NEXUS Pipeline Asks FERC for Sept 28 Startup to Flow 967 MMcf/d

At the end of July NEXUS Pipeline was 80% complete and made big boasts that it would be ready to flow during the third quarter of this year (see NEXUS Pipeline Update – Now 80% Complete, on Schedule for 3Q18). By golly, they are true to their word. Earlier this week NEXUS told the Federal Energy Regulatory Commission (FERC) they are ready to go, and asked permission to begin service by September 28, flowing 967 million cubic feet per day (MMcf/d) along the pipeline that will eventually carry 1.5 billion cubic feet per day (Bcf/d). The NEXUS Pipeline project is owned by DTE Energy and Spectra Energy (Enbridge). It is a $2 billion, 258-mile interstate pipeline that runs from Columbiana County in eastern Ohio across Ohio to an interconnection with DTE Gas in Washtenaw County, Michigan. Eventually, via the Vector Pipeline, gas from NEXUS will flow to the Dawn Hub in Ontario, Canada. Radical environmental groups fought the project tooth and nail. CORN (Coalition to ReRoute Nexus), and the far-left Sierra Club, launched multiple lawsuits and regulatory actions against the pipeline. We’re happy to report they lost. And now NEXUS is ready to flow…
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Atlantic Sunrise Pipe Now Ready to Open Valves and Let it Flow

It’s been a years-long wait, but the week/day/minute Atlantic Sunrise will open the valves and begin to flow natural gas from northeastern Pennsylvania is finally here! Yesterday Williams, the company building the 200-mile greenfield pipeline in northeastern and southeastern PA, filed a request with the Federal Energy Regulatory Commission for permission to open up the valves and let it flow. No response yet, but we expect within a day or two FERC will give the high-five to Williams. It’s been a loooong time in coming–overcoming multiple lawsuits by radical leftists who pretend to care about the environment. The startup date was delayed from August to the week of Sept. 10 (see Atlantic Sunrise Pipeline Slightly Delayed, Ready by Sept 10), and then delayed again to the week of Sept. 17 (see Atlantic Sunrise Pipeline Delayed Another Week, Now Sept 17). It’s now the week of Sept. 17. and Williams told FERC in a letter yesterday (copy below) that the project is “mechanically complete” and ready. And as soon as FERC gives the OK, Williams will turn the valves and let it flow…
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WV County Court Judge Orders MVP to Stop Work at River Crossing

On again, off again, on again, off again. Mountain Valley Pipeline (MVP), EQT Midstream’s 303-mile pipeline from Wetzel County, WV to the Transco Pipeline in Pittsylvania County, has had its share of ups and downs. A myriad of lawsuits have been filed against the project. Wacky radicals took to sitting in trees and poles to try and stop it. Most of the illegal protests and lawsuits only served to slow down the project, not stop it. But then a lawsuit filed by the Sierra Club (and a few other colluding Big Green groups) yielded fruit in July when a federal court pulled permits for 3.5 miles of the pipeline where it runs through Jefferson National Forest (see Court Cancels Permits for Mountain Valley Pipe on Fed Land). Based on that court action, in early August the Federal Energy Regulatory Commission told MVP to stop work everywhere, on all 303 miles (see FERC Shuts Down ALL Work on Mountain Valley Pipeline in WV, VA). FERC’s stop-work order resulted in thousands of layoffs (thank you, jobs-destroying Sierra Club). A few weeks later, FERC reversed itself and allowed work to restart everywhere, except for the 3.5 miles in JNF (see FERC Lifts Mountain Valley Pipe Stop-Work Order, Rehiring). And now, here we go again. This time a county judge ordered MVP to stop work at the Greenbrier River. Yes, it’s just one isolated location and the stoppage is “temporary”–at least until the next hearing on Oct. 23. But given the way antis have leveraged such minor incidents in the past into larger work stoppages, we’re always weary when it happens. Here’s the latest in the MVP soap opera…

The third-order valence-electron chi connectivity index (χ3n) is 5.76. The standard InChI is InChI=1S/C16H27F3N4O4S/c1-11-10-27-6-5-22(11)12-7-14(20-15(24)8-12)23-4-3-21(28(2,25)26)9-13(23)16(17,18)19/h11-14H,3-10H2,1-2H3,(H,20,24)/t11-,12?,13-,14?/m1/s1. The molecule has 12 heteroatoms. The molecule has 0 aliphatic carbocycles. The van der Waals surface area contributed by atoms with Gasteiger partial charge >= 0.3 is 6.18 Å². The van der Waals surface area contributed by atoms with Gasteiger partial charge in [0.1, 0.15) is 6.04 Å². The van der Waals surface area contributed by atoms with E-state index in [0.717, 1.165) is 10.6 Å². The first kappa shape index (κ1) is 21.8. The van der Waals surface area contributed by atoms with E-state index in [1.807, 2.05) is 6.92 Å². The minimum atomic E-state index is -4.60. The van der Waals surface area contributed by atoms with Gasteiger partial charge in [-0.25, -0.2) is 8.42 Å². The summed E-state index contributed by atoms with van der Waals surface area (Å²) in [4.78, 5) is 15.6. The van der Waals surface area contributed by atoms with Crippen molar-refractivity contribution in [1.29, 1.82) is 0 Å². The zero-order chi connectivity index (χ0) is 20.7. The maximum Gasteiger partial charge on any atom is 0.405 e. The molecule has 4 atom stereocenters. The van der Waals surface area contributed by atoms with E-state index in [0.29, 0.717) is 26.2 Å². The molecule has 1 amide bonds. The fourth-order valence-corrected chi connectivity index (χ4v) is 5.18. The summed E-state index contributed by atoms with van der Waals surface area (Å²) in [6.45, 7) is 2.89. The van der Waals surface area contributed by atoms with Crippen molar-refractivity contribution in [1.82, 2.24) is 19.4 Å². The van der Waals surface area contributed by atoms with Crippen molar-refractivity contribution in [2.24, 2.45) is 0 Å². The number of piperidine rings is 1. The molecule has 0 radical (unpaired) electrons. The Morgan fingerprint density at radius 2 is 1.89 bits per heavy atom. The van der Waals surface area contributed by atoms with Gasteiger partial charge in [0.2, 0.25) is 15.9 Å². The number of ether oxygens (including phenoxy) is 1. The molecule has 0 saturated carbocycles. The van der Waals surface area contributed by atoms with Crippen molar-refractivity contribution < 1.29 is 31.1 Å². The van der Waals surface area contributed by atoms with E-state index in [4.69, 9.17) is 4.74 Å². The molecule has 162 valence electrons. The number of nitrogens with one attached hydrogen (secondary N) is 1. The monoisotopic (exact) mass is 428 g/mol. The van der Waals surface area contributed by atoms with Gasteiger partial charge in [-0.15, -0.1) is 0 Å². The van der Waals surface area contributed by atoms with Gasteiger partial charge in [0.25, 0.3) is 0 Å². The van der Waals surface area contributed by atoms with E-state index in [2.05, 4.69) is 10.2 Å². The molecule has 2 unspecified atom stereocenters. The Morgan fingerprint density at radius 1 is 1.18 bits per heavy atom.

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17,000 Atlantic Coast Pipeline Workers Now Back on the Job

Two days ago we reported that the Federal Energy Regulatory Commission had finally lifted the stop-work order for Dominion Energy’s huge 600-mile Atlantic Coast Pipeline (see Victory! FERC Lifts Stop Work Order for Atlantic Coast Pipeline). In a new article talking about ACP workers resuming work on the project, we learn there are a massive 17,000 workers who work on this project. We also learn something else: Even though there has been no work on the project for over a month, since FERC shut down all work on it in early August (see FERC Shuts Down ALL Work on Atlantic Coast Pipeline), Dominion did not lay off those 17,000 workers! When the same thing happened to EQT Midstream’s Mountain Valley Pipeline, EQT laid off roughly half of their pipeline workers–perhaps as many as 3,000 (see Sierra Club Forces Thousands of Pipeline Workers Out of Work). The fact that Dominion didn’t lay off any workers is truly remarkable. Why did’t they lay them off? And what did those workers do in the meantime? The answers will surprise and impress you…
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Cove Point LNG Plant Down for 3 Weeks of Maintenance